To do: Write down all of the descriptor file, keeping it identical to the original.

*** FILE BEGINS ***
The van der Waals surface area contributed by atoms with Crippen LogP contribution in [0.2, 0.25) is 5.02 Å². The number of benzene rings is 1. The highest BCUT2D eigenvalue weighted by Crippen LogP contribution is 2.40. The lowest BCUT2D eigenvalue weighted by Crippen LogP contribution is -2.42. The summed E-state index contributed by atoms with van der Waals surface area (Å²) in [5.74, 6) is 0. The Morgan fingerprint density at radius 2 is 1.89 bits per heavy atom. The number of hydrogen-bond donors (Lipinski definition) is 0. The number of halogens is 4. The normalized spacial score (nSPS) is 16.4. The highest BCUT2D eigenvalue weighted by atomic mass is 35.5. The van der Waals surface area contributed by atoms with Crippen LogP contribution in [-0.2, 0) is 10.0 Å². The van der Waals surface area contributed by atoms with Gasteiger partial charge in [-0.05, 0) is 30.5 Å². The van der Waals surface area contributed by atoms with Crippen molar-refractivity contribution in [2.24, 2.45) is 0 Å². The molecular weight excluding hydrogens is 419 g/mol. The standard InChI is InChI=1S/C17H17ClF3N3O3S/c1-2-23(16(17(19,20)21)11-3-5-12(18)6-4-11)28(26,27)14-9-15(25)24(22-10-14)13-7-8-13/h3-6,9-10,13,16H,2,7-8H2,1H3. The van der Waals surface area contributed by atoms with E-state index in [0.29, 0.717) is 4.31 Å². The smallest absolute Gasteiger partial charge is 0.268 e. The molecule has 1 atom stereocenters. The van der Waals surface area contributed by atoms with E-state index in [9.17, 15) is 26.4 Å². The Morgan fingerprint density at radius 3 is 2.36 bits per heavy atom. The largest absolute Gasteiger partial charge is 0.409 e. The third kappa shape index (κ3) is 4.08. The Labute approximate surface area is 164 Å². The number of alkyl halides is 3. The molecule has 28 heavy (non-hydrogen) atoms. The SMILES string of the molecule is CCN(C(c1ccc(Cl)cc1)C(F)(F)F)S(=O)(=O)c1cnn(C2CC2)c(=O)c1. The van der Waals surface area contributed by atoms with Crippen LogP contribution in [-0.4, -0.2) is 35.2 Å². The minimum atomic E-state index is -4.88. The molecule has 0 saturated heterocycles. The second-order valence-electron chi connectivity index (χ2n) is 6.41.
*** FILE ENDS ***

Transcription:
The van der Waals surface area contributed by atoms with Crippen LogP contribution in [0.2, 0.25) is 5.02 Å². The number of benzene rings is 1. The highest BCUT2D eigenvalue weighted by Crippen LogP contribution is 2.40. The lowest BCUT2D eigenvalue weighted by Crippen LogP contribution is -2.42. The summed E-state index contributed by atoms with van der Waals surface area (Å²) in [5.74, 6) is 0. The Morgan fingerprint density at radius 2 is 1.89 bits per heavy atom. The number of hydrogen-bond donors (Lipinski definition) is 0. The number of halogens is 4. The normalized spacial score (nSPS) is 16.4. The highest BCUT2D eigenvalue weighted by atomic mass is 35.5. The van der Waals surface area contributed by atoms with Crippen LogP contribution in [-0.2, 0) is 10.0 Å². The van der Waals surface area contributed by atoms with Gasteiger partial charge in [-0.05, 0) is 30.5 Å². The van der Waals surface area contributed by atoms with Crippen molar-refractivity contribution in [2.24, 2.45) is 0 Å². The molecular weight excluding hydrogens is 419 g/mol. The standard InChI is InChI=1S/C17H17ClF3N3O3S/c1-2-23(16(17(19,20)21)11-3-5-12(18)6-4-11)28(26,27)14-9-15(25)24(22-10-14)13-7-8-13/h3-6,9-10,13,16H,2,7-8H2,1H3. The van der Waals surface area contributed by atoms with E-state index in [0.29, 0.717) is 4.31 Å². The smallest absolute Gasteiger partial charge is 0.268 e. The molecule has 1 atom stereocenters. The van der Waals surface area contributed by atoms with E-state index in [9.17, 15) is 26.4 Å². The Morgan fingerprint density at radius 3 is 2.36 bits per heavy atom. The largest absolute Gasteiger partial charge is 0.409 e. The third kappa shape index (κ3) is 4.08. The Labute approximate surface area is 164 Å². The number of alkyl halides is 3. The molecule has 28 heavy (non-hydrogen) atoms. The SMILES string of the molecule is CCN(C(c1ccc(Cl)cc1)C(F)(F)F)S(=O)(=O)c1cnn(C2CC2)c(=O)c1. The van der Waals surface area contributed by atoms with Crippen LogP contribution in [-0.4, -0.2) is 35.2 Å². The minimum atomic E-state index is -4.88. The molecule has 0 saturated heterocycles. The second-order valence-electron chi connectivity index (χ2n) is 6.41.